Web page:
By Pension and Benefits Editorial Staff
A helicopter pilot was fired from his job as a flight paramedic based on his apparent fraudulent misuse of baby-bonding leave to operate a side business at airshows, and for being dishonest when confronted about it, a federal district court in Kentucky ruled in dismissing his FMLA and promissory estoppel claims on summary judgment. The employee’s unsupported contention that he brought his newborn along to the airshows on the dates in question did not change the fact that he was less than forthcoming when confronted, and there was no evidence suggesting that his employer did not have an honest belief that his conduct warranted termination.
The pilot was hired by Phi Air Medical (PHI) at its Morehead, Kentucky location. In accordance with PHI’s conflict of interest policy, he disclosed that he was running a side business in which he participated in airshows by giving helicopter rides to patrons for a fee. The company determined that there was no conflict of interest, provided that he only engaged in his side business at times when he would not otherwise have been scheduled to work for PHI.
FMLA-like leave to bond with newborn. PHI was not a covered employer under the FMLA but had adopted a practice of approving employee requests for FMLA-like leave. In February 2016, the pilot was granted his request for intermittent leave to bond with his newborn, whose birth was expected in March. To accommodate his request, he was not scheduled to work any specific days. Instead, his supervisor would ask him whether he could work certain days, and he would respond yes or no.
Operated side business while on leave. After his son was born in mid-March, the employee began taking his "baby-bonding" leave. However, on May 18, the regional director learned that he had taken baby-bonding leave on April 3 and April 7 in order for his side business to participate in an airshow in Florida, and also on May 7 to participate in another airshow in Nebraska.
Fired for being fraudulent and dishonest. When management asked him whether he used his baby-bonding leave to attend air shows and operate his side business, he responded, "absolutely not." He also never requested vacation days for the dates in question and had exhausted all of his vacation time by April 1. PHI terminated him on June 1, purportedly due to his fraudulent use of the approved baby-bonding leave and for being dishonest when asked about the use of the leave.
FMLA claims tossed. The pilot’s FMLA interference claim failed as a matter of law because there was no indication that he was denied any baby-bonding leave he requested. His retaliation claim was also doomed since he failed to cast doubt on the employer’s assertion that it fired him based on its honest belief that he was using his approved FMLA-like leave for a fraudulent purpose: to operate his side business in air shows around the country and not to bond with his newborn son.
Lied when confronted. Notably, when the employee was asked point-blank if he was operating his side business during his leave, he responded "absolutely not." PHI thought he was lying, and the sequence of events clearly gave it a non-retaliatory reason for terminating him. "The FMLA is not a carte blanche. . . Dishonesty and fraud constitute lawful, non-retaliatory bases for termination." Here, the pilot was dishonest when the employer inquired as to the leave he had taken.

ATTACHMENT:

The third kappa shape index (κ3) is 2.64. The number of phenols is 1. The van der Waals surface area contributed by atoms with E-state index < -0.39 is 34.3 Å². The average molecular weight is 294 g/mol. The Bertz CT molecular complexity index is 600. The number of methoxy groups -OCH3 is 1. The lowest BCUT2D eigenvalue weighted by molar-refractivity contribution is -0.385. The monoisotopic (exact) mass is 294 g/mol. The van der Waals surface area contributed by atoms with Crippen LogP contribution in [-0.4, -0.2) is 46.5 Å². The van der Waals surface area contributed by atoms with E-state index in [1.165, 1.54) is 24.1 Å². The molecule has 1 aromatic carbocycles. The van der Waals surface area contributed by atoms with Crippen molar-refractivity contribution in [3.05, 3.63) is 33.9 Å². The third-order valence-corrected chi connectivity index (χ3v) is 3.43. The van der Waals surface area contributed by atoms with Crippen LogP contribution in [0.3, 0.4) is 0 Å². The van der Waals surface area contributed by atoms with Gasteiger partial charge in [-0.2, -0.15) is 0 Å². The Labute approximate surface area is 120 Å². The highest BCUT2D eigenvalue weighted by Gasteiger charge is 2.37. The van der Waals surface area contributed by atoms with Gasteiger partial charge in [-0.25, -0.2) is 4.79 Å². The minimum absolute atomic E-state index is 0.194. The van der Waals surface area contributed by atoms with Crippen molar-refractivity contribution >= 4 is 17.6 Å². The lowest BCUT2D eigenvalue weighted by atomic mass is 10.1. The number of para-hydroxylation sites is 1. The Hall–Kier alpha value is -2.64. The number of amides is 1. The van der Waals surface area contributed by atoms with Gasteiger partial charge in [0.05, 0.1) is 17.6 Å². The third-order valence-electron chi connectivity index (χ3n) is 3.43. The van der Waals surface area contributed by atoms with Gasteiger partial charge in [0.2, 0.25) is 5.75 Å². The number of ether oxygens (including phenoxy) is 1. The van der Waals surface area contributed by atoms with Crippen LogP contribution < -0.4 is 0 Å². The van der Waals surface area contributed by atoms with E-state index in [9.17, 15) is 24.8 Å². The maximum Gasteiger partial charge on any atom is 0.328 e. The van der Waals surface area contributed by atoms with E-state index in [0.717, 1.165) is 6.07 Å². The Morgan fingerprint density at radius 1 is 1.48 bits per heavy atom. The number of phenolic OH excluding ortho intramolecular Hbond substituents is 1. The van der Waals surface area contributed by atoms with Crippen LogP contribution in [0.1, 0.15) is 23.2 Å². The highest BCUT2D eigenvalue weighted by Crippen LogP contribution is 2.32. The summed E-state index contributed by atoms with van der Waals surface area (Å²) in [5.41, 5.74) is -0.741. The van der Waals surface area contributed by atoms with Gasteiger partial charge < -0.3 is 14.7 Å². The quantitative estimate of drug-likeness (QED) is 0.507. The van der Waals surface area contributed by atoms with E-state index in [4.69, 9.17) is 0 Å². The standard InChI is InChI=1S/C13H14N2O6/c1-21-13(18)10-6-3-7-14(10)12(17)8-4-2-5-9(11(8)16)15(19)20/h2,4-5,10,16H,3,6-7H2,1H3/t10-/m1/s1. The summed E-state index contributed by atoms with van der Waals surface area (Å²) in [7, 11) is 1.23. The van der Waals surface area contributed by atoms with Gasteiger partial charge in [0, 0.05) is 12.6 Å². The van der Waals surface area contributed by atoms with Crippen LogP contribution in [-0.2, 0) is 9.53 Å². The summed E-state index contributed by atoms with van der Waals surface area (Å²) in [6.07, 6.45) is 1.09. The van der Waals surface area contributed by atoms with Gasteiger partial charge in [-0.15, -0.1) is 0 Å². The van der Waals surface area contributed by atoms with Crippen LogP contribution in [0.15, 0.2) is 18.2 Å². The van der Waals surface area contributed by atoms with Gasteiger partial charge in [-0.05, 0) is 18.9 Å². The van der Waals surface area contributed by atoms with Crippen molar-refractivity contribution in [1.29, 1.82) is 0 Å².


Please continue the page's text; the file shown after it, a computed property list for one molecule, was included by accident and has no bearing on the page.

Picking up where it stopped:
The court rejected the pilot’s attempt to establish pretext by emphasizing that he was not scheduled to work on the days in question. Notably, the reason that his name was not on the whiteboard was because he was presumably on leave. Indeed, various managers testified that he would have been scheduled on some or all of those days had he not been on baby-bonding leave. And while he also contended that he requested vacation days for the time he attended the airshows, there was no record of such a request and he testified that he had no vacation days left to take.
Honest belief. Finally, the employee contended that because he took his newborn to the airshows on the date in question, it could be implied that he was bonding with his newborn and not "playing fast and loose" with his baby-bonding leave. However, his assertion in this regard was not supported by any evidence, nor did it change the fact that he was not forthcoming and honest when asked about the airshows. Rather, because there was no evidence suggesting that the employer did not have an honest belief that his conduct warranted termination, he could not establish pretext simply because the reason is ultimately shown to be incorrect.
In determining whether the employer had an honest belief, the court examined whether it had established a "reasonable reliance" on the particularized facts that were before it at the time the decision was made. The record established that the employee, while on baby-bonding leave, pursued his entrepreneurial enterprise and, when confronted, was untruthful. This decision was not pretext, it was "an unassailable reason for termination." Indeed, the issue was not whether he actually lied about his whereabouts and intentions, but whether the employer reasonably believed that he did.
Promissory estoppel. The court also tossed the pilot’s promissory estoppel claim, which was based on his contention that he operated his side business in reliance on the employer’s assurances that his side company did not create a conflict of interest, and then was terminated for doing so. Significantly, the evidence demonstrated that the employer did not terminate him for operating the side business, but because it learned that he was fraudulently using the FMLA-like leave it had approved for him to bond with his newborn son to instead operate his company at various air shows around the country.
SOURCE: Samuell v. Phi Air Medical, LLC, (E.D. Ky.), No. 16-cv-00113-HRW, August 7, 2018.
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